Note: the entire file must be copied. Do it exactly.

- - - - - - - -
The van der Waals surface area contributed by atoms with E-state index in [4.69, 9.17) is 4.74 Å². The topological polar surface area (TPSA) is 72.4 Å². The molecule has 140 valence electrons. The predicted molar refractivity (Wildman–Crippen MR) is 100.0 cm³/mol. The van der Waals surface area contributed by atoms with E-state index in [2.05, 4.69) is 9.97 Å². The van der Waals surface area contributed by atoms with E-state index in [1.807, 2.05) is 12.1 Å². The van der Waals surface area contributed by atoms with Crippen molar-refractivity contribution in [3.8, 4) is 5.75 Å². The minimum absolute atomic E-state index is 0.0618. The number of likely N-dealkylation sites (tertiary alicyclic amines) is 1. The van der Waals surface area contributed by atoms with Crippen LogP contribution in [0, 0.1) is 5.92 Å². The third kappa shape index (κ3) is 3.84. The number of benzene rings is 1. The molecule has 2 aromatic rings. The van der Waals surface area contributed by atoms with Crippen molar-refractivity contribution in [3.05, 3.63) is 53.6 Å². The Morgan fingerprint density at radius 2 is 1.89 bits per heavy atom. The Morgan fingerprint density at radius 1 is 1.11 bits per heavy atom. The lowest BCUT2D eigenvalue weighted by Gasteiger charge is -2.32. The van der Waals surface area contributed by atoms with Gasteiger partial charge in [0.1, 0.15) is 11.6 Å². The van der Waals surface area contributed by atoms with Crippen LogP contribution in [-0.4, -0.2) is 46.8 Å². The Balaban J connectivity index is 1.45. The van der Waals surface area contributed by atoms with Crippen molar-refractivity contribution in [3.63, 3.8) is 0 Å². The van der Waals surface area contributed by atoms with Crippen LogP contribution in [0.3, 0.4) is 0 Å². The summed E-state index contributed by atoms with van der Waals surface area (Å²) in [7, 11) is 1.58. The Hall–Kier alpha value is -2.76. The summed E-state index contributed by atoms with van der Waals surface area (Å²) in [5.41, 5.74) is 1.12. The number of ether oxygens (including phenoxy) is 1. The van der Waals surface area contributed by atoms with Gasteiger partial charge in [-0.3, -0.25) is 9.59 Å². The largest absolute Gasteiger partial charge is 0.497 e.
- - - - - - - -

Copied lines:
The van der Waals surface area contributed by atoms with E-state index in [4.69, 9.17) is 4.74 Å². The topological polar surface area (TPSA) is 72.4 Å². The molecule has 140 valence electrons. The predicted molar refractivity (Wildman–Crippen MR) is 100.0 cm³/mol. The van der Waals surface area contributed by atoms with E-state index in [2.05, 4.69) is 9.97 Å². The van der Waals surface area contributed by atoms with E-state index in [1.807, 2.05) is 12.1 Å². The van der Waals surface area contributed by atoms with Crippen molar-refractivity contribution in [3.8, 4) is 5.75 Å². The minimum absolute atomic E-state index is 0.0618. The number of likely N-dealkylation sites (tertiary alicyclic amines) is 1. The van der Waals surface area contributed by atoms with Crippen LogP contribution in [0, 0.1) is 5.92 Å². The third kappa shape index (κ3) is 3.84. The number of benzene rings is 1. The molecule has 2 aromatic rings. The van der Waals surface area contributed by atoms with Crippen molar-refractivity contribution in [3.05, 3.63) is 53.6 Å². The Morgan fingerprint density at radius 2 is 1.89 bits per heavy atom. The Morgan fingerprint density at radius 1 is 1.11 bits per heavy atom. The lowest BCUT2D eigenvalue weighted by Gasteiger charge is -2.32. The van der Waals surface area contributed by atoms with Gasteiger partial charge in [0.1, 0.15) is 11.6 Å². The van der Waals surface area contributed by atoms with Crippen LogP contribution in [-0.4, -0.2) is 46.8 Å². The Balaban J connectivity index is 1.45. The van der Waals surface area contributed by atoms with Crippen molar-refractivity contribution in [3.63, 3.8) is 0 Å². The van der Waals surface area contributed by atoms with Crippen LogP contribution in [0.3, 0.4) is 0 Å². The summed E-state index contributed by atoms with van der Waals surface area (Å²) in [7, 11) is 1.58. The Hall–Kier alpha value is -2.76. The summed E-state index contributed by atoms with van der Waals surface area (Å²) in [5.41, 5.74) is 1.12. The number of ether oxygens (including phenoxy) is 1. The van der Waals surface area contributed by atoms with Gasteiger partial charge in [-0.3, -0.25) is 9.59 Å². The largest absolute Gasteiger partial charge is 0.497 e.